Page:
Saturday, November 18, 2017

Simplicity and necessity

Recently I asked some Reformed Thomists a couple of questions:

I've read a number of sympathetic expositions of the Thomistic understanding of divine simplicity, which I'll dub Thomistic simplicity for short. I've also read some criticisms. I have a couple of interpretive questions for the group:

One interpretation goes something like this: on a classical understanding, God's attributes are essential to his being. "Essential" in the sense that God cannot be other than he is. If God is omniscient, he cannot be other than omniscient. Same with the other attributes.

But if the divine attributes are mutually identical, then that generates a necessitarian scheme in which there are no contingent facts. If Thomistic simplicity is true, then whatever God wills, he wills essentially. If he wills the world to be, then he cannot will otherwise. If he willed to elect Peter and reprobate Judas, then it's not possible for Peter to have been other than elect or Judas to be other than reprobate. Thomistic simplicity collapses the distinction between actual and possible, contingent and necessary. God's choices/volitions are as essential to his being as his aseity, impassibility, omnipotence, &c.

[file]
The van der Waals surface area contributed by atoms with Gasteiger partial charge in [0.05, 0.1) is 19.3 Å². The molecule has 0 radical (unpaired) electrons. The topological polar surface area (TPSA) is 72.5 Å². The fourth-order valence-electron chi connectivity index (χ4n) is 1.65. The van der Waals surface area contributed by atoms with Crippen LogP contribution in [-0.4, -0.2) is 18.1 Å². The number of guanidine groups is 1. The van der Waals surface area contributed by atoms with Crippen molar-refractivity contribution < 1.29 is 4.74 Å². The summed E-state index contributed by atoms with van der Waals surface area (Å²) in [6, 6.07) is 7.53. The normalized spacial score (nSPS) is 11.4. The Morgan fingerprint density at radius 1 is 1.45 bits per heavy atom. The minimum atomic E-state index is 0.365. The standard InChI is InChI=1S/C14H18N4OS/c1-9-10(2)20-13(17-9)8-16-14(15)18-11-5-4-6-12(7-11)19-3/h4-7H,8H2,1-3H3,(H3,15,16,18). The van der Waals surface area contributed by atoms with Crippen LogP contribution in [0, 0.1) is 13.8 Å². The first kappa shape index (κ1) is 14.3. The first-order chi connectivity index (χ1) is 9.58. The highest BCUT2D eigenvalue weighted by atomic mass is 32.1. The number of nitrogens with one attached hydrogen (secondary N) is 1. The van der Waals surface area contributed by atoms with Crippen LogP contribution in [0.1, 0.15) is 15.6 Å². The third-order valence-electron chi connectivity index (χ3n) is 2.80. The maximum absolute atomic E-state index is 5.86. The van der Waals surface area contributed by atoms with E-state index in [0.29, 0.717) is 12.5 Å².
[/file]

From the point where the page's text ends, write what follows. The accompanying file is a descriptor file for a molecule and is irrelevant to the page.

Is that a correct interpretation of Thomistic simplicity? If not, where does the analysis go awry?

I received a couple of erudite but murky explanations, one of which appealed to mystery. 

Second interpretive question. According to Reformed theology, God's mercy and justice are not conterminous. Election and reprobation are distinct and divergent. Although God is never less than just in how he treats his rational creatures, God is often less than fully merciful or gracious (in the soteric sense) in how he treats some of his rational creatures. Roughly speaking, the elect receive divine mercy whereas the reprobate receive divine justice. Divine justice is essential whereas divine mercy is selective and discretionary.

Can Thomistic simplicity sustain that distinction?

I didn't receive any direct answer to that question. 


  1. Aren't God's attributes essential in the Reformed view as well?

    1. But that's different from the additional claim that God's attributes are mutually identical.